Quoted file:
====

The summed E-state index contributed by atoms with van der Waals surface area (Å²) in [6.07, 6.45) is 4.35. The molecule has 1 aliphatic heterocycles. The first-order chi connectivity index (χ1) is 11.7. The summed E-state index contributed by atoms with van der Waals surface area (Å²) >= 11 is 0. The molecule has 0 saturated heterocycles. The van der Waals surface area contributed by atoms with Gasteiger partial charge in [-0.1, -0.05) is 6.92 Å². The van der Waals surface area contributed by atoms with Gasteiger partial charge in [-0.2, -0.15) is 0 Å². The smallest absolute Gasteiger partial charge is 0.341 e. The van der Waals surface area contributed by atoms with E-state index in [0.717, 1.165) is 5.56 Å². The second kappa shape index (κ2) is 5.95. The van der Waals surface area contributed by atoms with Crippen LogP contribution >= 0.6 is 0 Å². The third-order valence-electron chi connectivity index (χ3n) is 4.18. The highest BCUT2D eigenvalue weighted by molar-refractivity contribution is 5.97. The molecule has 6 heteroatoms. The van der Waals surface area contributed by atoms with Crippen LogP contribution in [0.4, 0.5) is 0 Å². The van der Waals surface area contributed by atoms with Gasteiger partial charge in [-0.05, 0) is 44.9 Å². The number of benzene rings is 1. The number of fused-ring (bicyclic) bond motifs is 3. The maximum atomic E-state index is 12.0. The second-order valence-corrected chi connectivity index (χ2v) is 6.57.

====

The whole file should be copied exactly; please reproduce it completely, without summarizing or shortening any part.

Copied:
The summed E-state index contributed by atoms with van der Waals surface area (Å²) in [6.07, 6.45) is 4.35. The molecule has 1 aliphatic heterocycles. The first-order chi connectivity index (χ1) is 11.7. The summed E-state index contributed by atoms with van der Waals surface area (Å²) >= 11 is 0. The molecule has 0 saturated heterocycles. The van der Waals surface area contributed by atoms with Gasteiger partial charge in [-0.1, -0.05) is 6.92 Å². The van der Waals surface area contributed by atoms with Gasteiger partial charge in [-0.2, -0.15) is 0 Å². The smallest absolute Gasteiger partial charge is 0.341 e. The van der Waals surface area contributed by atoms with E-state index in [0.717, 1.165) is 5.56 Å². The second kappa shape index (κ2) is 5.95. The van der Waals surface area contributed by atoms with Crippen LogP contribution >= 0.6 is 0 Å². The third-order valence-electron chi connectivity index (χ3n) is 4.18. The highest BCUT2D eigenvalue weighted by molar-refractivity contribution is 5.97. The molecule has 6 heteroatoms. The van der Waals surface area contributed by atoms with Crippen LogP contribution in [0.4, 0.5) is 0 Å². The van der Waals surface area contributed by atoms with Gasteiger partial charge in [-0.05, 0) is 44.9 Å². The number of benzene rings is 1. The number of fused-ring (bicyclic) bond motifs is 3. The maximum atomic E-state index is 12.0. The second-order valence-corrected chi connectivity index (χ2v) is 6.57.